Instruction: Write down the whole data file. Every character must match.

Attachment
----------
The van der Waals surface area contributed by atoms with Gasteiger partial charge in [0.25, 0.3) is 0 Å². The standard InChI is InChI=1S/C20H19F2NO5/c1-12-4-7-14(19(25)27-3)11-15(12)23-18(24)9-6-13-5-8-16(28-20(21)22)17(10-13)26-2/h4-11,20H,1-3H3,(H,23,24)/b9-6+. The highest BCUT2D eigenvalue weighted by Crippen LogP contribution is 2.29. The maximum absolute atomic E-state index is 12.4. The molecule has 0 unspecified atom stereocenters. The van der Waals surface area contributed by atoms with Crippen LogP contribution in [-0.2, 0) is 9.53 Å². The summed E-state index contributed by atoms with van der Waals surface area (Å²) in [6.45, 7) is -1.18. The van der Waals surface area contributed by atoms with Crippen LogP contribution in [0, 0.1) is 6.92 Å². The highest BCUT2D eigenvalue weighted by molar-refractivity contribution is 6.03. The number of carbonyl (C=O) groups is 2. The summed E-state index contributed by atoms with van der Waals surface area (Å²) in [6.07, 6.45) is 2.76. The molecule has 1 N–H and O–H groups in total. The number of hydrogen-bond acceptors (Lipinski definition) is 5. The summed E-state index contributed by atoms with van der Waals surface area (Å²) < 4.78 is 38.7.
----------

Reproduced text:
The van der Waals surface area contributed by atoms with Gasteiger partial charge in [0.25, 0.3) is 0 Å². The standard InChI is InChI=1S/C20H19F2NO5/c1-12-4-7-14(19(25)27-3)11-15(12)23-18(24)9-6-13-5-8-16(28-20(21)22)17(10-13)26-2/h4-11,20H,1-3H3,(H,23,24)/b9-6+. The highest BCUT2D eigenvalue weighted by Crippen LogP contribution is 2.29. The maximum absolute atomic E-state index is 12.4. The molecule has 0 unspecified atom stereocenters. The van der Waals surface area contributed by atoms with Crippen LogP contribution in [-0.2, 0) is 9.53 Å². The summed E-state index contributed by atoms with van der Waals surface area (Å²) in [6.45, 7) is -1.18. The van der Waals surface area contributed by atoms with Crippen LogP contribution in [0, 0.1) is 6.92 Å². The highest BCUT2D eigenvalue weighted by molar-refractivity contribution is 6.03. The number of carbonyl (C=O) groups is 2. The summed E-state index contributed by atoms with van der Waals surface area (Å²) in [6.07, 6.45) is 2.76. The molecule has 1 N–H and O–H groups in total. The number of hydrogen-bond acceptors (Lipinski definition) is 5. The summed E-state index contributed by atoms with van der Waals surface area (Å²) < 4.78 is 38.7.